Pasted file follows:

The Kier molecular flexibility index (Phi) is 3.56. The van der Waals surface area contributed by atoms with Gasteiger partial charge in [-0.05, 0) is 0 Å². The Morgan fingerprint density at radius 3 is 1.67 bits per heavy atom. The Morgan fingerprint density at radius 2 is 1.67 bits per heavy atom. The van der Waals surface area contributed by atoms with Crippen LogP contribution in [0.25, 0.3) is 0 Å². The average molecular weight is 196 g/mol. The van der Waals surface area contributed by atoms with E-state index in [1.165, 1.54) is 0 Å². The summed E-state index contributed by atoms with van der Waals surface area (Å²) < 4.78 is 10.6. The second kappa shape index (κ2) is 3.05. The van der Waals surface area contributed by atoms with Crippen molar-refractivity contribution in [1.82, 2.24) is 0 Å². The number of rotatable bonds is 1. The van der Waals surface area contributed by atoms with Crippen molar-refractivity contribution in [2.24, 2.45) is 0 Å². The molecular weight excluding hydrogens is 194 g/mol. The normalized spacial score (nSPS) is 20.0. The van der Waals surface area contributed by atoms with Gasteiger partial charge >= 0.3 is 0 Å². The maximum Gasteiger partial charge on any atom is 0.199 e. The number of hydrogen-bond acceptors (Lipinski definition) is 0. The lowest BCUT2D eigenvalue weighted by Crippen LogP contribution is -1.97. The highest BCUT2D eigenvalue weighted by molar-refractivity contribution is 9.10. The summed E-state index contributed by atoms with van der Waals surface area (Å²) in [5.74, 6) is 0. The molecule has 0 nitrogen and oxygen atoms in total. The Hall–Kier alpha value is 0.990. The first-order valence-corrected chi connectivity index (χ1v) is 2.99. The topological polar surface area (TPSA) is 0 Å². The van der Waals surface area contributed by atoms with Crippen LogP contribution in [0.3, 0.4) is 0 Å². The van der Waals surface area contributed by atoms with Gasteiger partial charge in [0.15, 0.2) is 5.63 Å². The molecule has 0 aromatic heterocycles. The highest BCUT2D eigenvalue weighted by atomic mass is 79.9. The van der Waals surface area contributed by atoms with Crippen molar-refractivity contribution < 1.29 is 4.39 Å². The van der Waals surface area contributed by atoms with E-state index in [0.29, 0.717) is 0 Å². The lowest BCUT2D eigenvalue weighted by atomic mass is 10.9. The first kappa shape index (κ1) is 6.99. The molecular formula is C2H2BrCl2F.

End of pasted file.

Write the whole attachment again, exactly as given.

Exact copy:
The Kier molecular flexibility index (Phi) is 3.56. The van der Waals surface area contributed by atoms with Gasteiger partial charge in [-0.05, 0) is 0 Å². The Morgan fingerprint density at radius 3 is 1.67 bits per heavy atom. The Morgan fingerprint density at radius 2 is 1.67 bits per heavy atom. The van der Waals surface area contributed by atoms with Crippen LogP contribution in [0.25, 0.3) is 0 Å². The average molecular weight is 196 g/mol. The van der Waals surface area contributed by atoms with E-state index in [1.165, 1.54) is 0 Å². The summed E-state index contributed by atoms with van der Waals surface area (Å²) < 4.78 is 10.6. The second kappa shape index (κ2) is 3.05. The van der Waals surface area contributed by atoms with Crippen molar-refractivity contribution in [1.82, 2.24) is 0 Å². The number of rotatable bonds is 1. The van der Waals surface area contributed by atoms with Crippen molar-refractivity contribution in [2.24, 2.45) is 0 Å². The molecular weight excluding hydrogens is 194 g/mol. The normalized spacial score (nSPS) is 20.0. The van der Waals surface area contributed by atoms with Gasteiger partial charge >= 0.3 is 0 Å². The maximum Gasteiger partial charge on any atom is 0.199 e. The number of hydrogen-bond acceptors (Lipinski definition) is 0. The lowest BCUT2D eigenvalue weighted by Crippen LogP contribution is -1.97. The highest BCUT2D eigenvalue weighted by molar-refractivity contribution is 9.10. The summed E-state index contributed by atoms with van der Waals surface area (Å²) in [5.74, 6) is 0. The molecule has 0 nitrogen and oxygen atoms in total. The Hall–Kier alpha value is 0.990. The first-order valence-corrected chi connectivity index (χ1v) is 2.99. The topological polar surface area (TPSA) is 0 Å². The van der Waals surface area contributed by atoms with Crippen LogP contribution in [0.3, 0.4) is 0 Å². The van der Waals surface area contributed by atoms with Gasteiger partial charge in [0.15, 0.2) is 5.63 Å². The molecule has 0 aromatic heterocycles. The highest BCUT2D eigenvalue weighted by atomic mass is 79.9. The van der Waals surface area contributed by atoms with Crippen molar-refractivity contribution < 1.29 is 4.39 Å². The van der Waals surface area contributed by atoms with E-state index in [0.29, 0.717) is 0 Å². The lowest BCUT2D eigenvalue weighted by atomic mass is 10.9. The first kappa shape index (κ1) is 6.99. The molecular formula is C2H2BrCl2F.